At least 90% of my evaluation of any leader is the quality of people they get to work for them, and teamwork and judgment comprise the other 10%. I recently tweeted about this calculation and followed up by sharing how I assess newly hired leaders on the caliber of people who follow them. That evaluation sparked debate and enlightening points about what else to consider.
As some of my peers brought up, these percentages and the overall judgment of who leaders attract, hire, and retain should shift depending on the unique role or situation. Some executives may have smaller teams reporting to them, so the percentage decreases. It’s also of course critical to consider non-majority founder bias and account for priorities such as D&I when hiring, which has to start at the top.
90% of my evaluation of any leader that works for me is the quality of people they can get to work for them. This could be wrong…. Maybe it should be 95%
— Todd McKinnon (@toddmckinnon) September 13, 2020
The responses evolved my thinking, but the core belief remains: People management and hiring skills should be a key factor when interviewing C-suite candidates. It’s not easy to assess this trait during the interview process, but if you can do it, you’ll build a leadership team that employees admire and candidates seek out.
Credibility is everything. If an executive isn’t credible, people won’t want to work for them. Sometimes measuring credibility comes down to looking at the organizational success or the achievements of their team; can they point to accomplishments that will win the respect of others? Or do they have experience overcoming a challenge your organization is also facing?
Reference checks are the best way to understand a candidate’s reputation as a team leader. Speak with people they’ve managed and ask if they’d want to work with that person again, how that person helped them grow, and what personal career accomplishments wouldn’t have been possible without them.
The trick with reference checks is to not rely solely on references provided by the candidate. Use LinkedIn or your network to source your own references. Keep the conversation informal and natural. If the reference you’re speaking with is comfortable, they’ll be more transparent about the candidate’s personality and leadership style.
The best leaders are not successful by themselves; they create an ecosystem of talent around them. The PayPal mafia is the most well-known example, but enterprise software has one too: Salesforce executives from the early 2000s who went on to become founders and CEOs (me, Tien Tzuo, and Peter Gassner). At Okta, I never want to see an employee go, but it also brings me great pride when I watch teammates start their own companies, grow teams, or help build something they’re passionate about from scratch. That’s why we recently created the Okta Incubation Fund, a pathway for employees to develop and incubate disruptive ideas within Okta, with the aim to cultivate even more leaders and entrepreneurial thinkers at the company.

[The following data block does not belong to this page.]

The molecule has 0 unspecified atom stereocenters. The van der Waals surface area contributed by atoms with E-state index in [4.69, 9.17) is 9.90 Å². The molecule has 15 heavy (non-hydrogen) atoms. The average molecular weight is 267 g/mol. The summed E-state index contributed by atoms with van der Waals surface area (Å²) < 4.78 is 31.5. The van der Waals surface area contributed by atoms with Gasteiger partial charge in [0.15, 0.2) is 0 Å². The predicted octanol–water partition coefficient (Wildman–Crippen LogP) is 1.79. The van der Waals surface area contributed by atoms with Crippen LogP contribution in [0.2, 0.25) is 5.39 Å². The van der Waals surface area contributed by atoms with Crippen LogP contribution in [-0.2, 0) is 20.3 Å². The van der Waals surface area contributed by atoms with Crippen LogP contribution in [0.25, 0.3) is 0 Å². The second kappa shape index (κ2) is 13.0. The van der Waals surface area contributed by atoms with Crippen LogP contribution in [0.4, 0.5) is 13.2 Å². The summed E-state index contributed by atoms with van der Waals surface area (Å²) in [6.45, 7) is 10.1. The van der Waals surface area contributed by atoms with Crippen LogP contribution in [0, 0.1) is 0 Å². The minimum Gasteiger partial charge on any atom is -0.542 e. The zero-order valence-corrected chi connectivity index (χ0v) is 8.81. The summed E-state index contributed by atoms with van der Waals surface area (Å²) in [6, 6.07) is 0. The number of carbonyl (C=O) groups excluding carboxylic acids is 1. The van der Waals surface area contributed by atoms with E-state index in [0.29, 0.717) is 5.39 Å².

Because providing ample opportunities for employee growth is so important to me, I always ask executive candidates about the other leaders they’ve produced. People want to work for leaders who will invest in them and help them advance their career, so ask specific questions about how they put their team first. You’ll want to know who they’ve supported in their career, in what ways they’ve mentored team members who have climbed the ranks, and how they would create a culture of empowerment at your organization.
For several years, I’ve felt that everything I do in the CEO role feels entirely new and that none of my past experience ladders up to it. This means that hiring executives who bring in different experiences and knowledge becomes critical, and you have to learn to check your ego at the door. At first, it can be uncomfortable to acknowledge that the people reporting to you are the real experts in their respective fields, but letting them lead the way is critical to creating a high-functioning company. Every leader I hire has to be willing to do the same, because you can only hire a team of exceptional people if you’re ready to let go of control.
When I’m interviewing for executive roles, I’m not only checking my own ego, but I’m also wary of a candidate’s ego; leaders focused on self-importance are unlikely to be willing to pass the baton to others to lead the way. I question them about times they’ve let team members handle major initiatives along with the role they played in overseeing them. It’s also essential to ensure they have a clear vision of their own strengths and weaknesses and how they plan to hire people who fill the gaps.
Regardless of the percentage, people management is a critical skill for every C-suite leader—and if you support your team in a way that helps them grow and succeed, people will want to work with you no matter where you go. You’re only as successful as the people you hire, and you want to bring on leaders who have similar mindsets and a common goal of building a humble, high-performing team.
Is the quality of your hires the most important test of good leadership? The British Journal Editors and Wire Services/ Fast Company.